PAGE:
How does an Oscar-nominated animator who's worked on Disney classics like "The Lion King" honor Cecil the Lion?
With a beautiful tribute portrait of Cecil floating in the clouds, looking down on his pride below, accompanied by a time-lapse of the image's creation and a quote from "The Lion King," which has now gone viral on social media.
The artist behind the image is Aaron Blaise, a former Disney animator who worked on "The Lion King," “The Rescuers Down Under”, “Beauty and the Beast”, “Aladdin”, “Pocahontas”, “Mulan," and other films.
“As you may be able to tell I am a HUGE animal lover and it drives me crazy when I see these beautiful creatures destroyed for no good reason,” Mr. Blaise wrote on his website. “In fact, I’ve decided to get personally involved and hopefully our efforts can help educate people and prevent these horrible things from happening in the future. It’s not much, but hopefully it will make people think.”
Cecil was killed by American dentist Walter James Palmer on a hunting safari in Zimbabwe last month. Mr. Palmer insists his guides told him the hunt was legal but Zimbabwean officials say it was illegal, and the event sparked a global outrage, with celebrities, politicians, and even the UN speaking out against the practice.
The outrage over Cecil's death – protestors have vandalized Palmer's dental practice, home, and vacation home – underscores Americans' sensitivities about wild animals.
While widespread education efforts, growing awareness, and social media are all factors in rising sensitivities, Blaise's portrait points to another important element: Hollywood.
Powerful, emotional animal films, like "Babe," "Charlotte's Web," "Chicken Run," "Born Free," and "Free Willy," have been instrumental in raising awareness about animal rights and wildlife conservation, say experts.
"Film and TV can both be very effective in bringing about social change," Wendy Higgins, EU communications director for Humane Society International/UK told The Christian Science Monitor. "Films like 'Born Free' will always have a special place in my heart."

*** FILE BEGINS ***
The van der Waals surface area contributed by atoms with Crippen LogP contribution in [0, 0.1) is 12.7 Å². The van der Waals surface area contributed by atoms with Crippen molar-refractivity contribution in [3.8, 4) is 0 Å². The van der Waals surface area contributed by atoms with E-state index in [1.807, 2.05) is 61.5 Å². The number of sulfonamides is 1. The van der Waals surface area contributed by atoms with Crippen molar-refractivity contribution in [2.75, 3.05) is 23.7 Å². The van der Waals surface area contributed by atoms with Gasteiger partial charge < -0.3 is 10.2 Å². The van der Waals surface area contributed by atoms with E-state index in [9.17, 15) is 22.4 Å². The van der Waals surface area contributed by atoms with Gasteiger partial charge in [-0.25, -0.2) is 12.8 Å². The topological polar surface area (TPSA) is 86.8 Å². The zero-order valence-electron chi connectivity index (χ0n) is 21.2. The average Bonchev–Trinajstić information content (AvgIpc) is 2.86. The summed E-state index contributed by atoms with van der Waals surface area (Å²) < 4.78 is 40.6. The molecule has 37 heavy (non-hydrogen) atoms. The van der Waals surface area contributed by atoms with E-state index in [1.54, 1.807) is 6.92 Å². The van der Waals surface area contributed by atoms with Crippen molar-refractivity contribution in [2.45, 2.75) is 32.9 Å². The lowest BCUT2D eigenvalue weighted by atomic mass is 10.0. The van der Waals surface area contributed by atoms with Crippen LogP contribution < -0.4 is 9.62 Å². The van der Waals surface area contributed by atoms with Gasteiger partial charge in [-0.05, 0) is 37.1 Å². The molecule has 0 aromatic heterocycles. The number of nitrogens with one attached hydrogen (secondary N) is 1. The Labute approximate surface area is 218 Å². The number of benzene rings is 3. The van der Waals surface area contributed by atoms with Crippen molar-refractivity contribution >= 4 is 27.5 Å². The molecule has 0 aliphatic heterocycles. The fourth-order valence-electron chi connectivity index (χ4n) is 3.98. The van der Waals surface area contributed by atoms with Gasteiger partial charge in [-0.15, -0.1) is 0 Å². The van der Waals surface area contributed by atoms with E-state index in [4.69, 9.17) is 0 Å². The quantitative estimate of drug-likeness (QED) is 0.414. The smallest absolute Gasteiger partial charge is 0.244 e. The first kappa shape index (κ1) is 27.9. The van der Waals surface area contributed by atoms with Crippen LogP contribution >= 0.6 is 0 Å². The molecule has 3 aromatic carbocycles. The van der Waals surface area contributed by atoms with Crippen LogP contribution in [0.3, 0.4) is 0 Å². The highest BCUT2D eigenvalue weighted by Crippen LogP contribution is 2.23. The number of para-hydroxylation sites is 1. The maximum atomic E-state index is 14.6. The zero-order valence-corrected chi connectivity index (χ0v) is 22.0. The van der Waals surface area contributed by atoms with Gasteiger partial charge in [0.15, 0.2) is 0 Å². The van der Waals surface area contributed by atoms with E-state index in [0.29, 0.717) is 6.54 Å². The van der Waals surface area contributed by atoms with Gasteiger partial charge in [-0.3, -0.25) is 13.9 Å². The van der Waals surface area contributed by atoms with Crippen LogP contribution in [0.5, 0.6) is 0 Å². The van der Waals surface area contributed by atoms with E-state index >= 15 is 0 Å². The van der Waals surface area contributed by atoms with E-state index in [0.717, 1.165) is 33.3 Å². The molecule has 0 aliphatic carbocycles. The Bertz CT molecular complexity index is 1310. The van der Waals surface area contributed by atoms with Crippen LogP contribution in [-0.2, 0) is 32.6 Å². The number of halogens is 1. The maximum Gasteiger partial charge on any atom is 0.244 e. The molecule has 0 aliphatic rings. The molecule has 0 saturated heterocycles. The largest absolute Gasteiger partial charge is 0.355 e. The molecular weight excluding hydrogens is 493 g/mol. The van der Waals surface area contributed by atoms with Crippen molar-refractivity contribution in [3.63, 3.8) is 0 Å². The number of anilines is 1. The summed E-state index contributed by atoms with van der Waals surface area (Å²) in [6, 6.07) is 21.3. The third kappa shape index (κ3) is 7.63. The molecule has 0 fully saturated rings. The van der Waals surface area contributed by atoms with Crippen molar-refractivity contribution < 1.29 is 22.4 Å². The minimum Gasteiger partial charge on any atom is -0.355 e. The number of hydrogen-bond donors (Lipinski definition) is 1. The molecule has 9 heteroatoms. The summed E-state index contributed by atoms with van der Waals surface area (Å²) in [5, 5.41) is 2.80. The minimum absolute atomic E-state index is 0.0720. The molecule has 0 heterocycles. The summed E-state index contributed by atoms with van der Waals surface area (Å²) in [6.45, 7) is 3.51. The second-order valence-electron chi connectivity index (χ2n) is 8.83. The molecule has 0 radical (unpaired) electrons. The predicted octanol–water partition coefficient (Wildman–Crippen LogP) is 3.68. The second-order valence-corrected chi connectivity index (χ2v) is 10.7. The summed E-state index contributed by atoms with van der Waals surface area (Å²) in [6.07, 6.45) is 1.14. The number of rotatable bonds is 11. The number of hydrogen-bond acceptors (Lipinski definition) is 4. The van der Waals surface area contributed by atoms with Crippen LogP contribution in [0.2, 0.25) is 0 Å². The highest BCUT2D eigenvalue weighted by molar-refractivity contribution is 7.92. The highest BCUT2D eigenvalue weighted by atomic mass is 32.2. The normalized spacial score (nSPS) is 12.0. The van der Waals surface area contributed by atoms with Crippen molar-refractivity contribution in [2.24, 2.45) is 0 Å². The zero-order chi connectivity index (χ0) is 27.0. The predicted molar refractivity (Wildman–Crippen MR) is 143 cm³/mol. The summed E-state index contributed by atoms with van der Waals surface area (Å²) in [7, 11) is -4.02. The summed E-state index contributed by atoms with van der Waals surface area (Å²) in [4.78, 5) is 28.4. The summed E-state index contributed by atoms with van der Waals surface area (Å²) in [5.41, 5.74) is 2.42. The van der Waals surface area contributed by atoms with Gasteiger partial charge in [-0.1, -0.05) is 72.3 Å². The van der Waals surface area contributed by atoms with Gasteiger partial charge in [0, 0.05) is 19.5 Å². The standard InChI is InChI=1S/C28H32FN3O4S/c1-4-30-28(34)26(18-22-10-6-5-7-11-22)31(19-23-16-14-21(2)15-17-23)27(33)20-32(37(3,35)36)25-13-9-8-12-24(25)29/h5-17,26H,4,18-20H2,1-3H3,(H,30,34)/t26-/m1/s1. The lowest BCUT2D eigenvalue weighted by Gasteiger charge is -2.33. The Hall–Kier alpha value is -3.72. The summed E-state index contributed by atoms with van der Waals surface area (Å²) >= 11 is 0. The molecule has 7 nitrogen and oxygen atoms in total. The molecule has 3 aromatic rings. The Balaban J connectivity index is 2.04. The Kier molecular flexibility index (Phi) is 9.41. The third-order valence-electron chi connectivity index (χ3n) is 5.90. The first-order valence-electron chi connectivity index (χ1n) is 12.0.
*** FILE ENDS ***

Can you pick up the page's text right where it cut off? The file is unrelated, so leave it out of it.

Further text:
The 1966 British drama tells the real-life story of a Kenyan game warden and his wife who raise a trio of orphaned lion cubs to adulthood. Rather than send the domesticated animals to the zoo, they teach the lions to survive in the wild.
The film spawned a nonprofit, the Born Free Foundation, which aims to protect wildlife in their natural habitats and encourage conservation globally via litigation, investigation, and public education.
"There’s the lasting legacy of the film. I can’t go anywhere, especially in America, where people don’t know the film and start singing the theme song by John Barry," Adam Roberts, CEO of Born Free USA and the Born Free Foundation, told The Christian Science Monitor. "There’s something serious about the message of freedom and being a wild animal allowed to live in the wild that clearly resonates with people and has resonated in a lasting way."
"In terms of practical impact," Mr. Roberts added, the film is responsible for "the wholesale change in the last half century of how people look at captivity – recognizing that wild animals, especially those born in the wild, are meant to live in the wild."
Which is why it's not surprising that an animator behind "The Lion King," created a tribute image that scores of Americans raised on films like "Lion King," "Born Free," and "Free Willy," have found moving, and meaningful.